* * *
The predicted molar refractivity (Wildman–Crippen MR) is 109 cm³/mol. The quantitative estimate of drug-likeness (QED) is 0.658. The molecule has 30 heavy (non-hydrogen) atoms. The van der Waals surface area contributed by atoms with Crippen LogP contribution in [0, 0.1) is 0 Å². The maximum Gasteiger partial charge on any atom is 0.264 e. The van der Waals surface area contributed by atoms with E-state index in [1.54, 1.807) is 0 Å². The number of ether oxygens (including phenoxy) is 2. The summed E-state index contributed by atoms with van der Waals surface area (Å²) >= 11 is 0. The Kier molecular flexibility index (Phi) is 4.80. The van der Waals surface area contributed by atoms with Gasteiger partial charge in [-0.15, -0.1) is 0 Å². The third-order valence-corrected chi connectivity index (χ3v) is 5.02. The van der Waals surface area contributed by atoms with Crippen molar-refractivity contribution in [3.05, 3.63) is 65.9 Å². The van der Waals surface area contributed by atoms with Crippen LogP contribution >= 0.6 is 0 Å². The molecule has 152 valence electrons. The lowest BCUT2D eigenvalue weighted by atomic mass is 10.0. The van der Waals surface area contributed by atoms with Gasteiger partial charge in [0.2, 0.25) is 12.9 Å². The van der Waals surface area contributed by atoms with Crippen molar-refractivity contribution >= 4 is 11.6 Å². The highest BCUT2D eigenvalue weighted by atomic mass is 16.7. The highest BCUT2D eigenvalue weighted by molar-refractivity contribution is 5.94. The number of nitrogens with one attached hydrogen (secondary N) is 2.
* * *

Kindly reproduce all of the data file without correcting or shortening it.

The predicted molar refractivity (Wildman–Crippen MR) is 109 cm³/mol. The quantitative estimate of drug-likeness (QED) is 0.658. The molecule has 30 heavy (non-hydrogen) atoms. The van der Waals surface area contributed by atoms with Crippen LogP contribution in [0, 0.1) is 0 Å². The maximum Gasteiger partial charge on any atom is 0.264 e. The van der Waals surface area contributed by atoms with E-state index in [1.54, 1.807) is 0 Å². The number of ether oxygens (including phenoxy) is 2. The summed E-state index contributed by atoms with van der Waals surface area (Å²) >= 11 is 0. The Kier molecular flexibility index (Phi) is 4.80. The van der Waals surface area contributed by atoms with Gasteiger partial charge in [-0.15, -0.1) is 0 Å². The third-order valence-corrected chi connectivity index (χ3v) is 5.02. The van der Waals surface area contributed by atoms with Crippen molar-refractivity contribution in [3.05, 3.63) is 65.9 Å². The van der Waals surface area contributed by atoms with Crippen LogP contribution >= 0.6 is 0 Å². The molecule has 152 valence electrons. The lowest BCUT2D eigenvalue weighted by atomic mass is 10.0. The van der Waals surface area contributed by atoms with Gasteiger partial charge in [0.2, 0.25) is 12.9 Å². The van der Waals surface area contributed by atoms with Crippen molar-refractivity contribution >= 4 is 11.6 Å². The highest BCUT2D eigenvalue weighted by atomic mass is 16.7. The highest BCUT2D eigenvalue weighted by molar-refractivity contribution is 5.94. The number of nitrogens with one attached hydrogen (secondary N) is 2.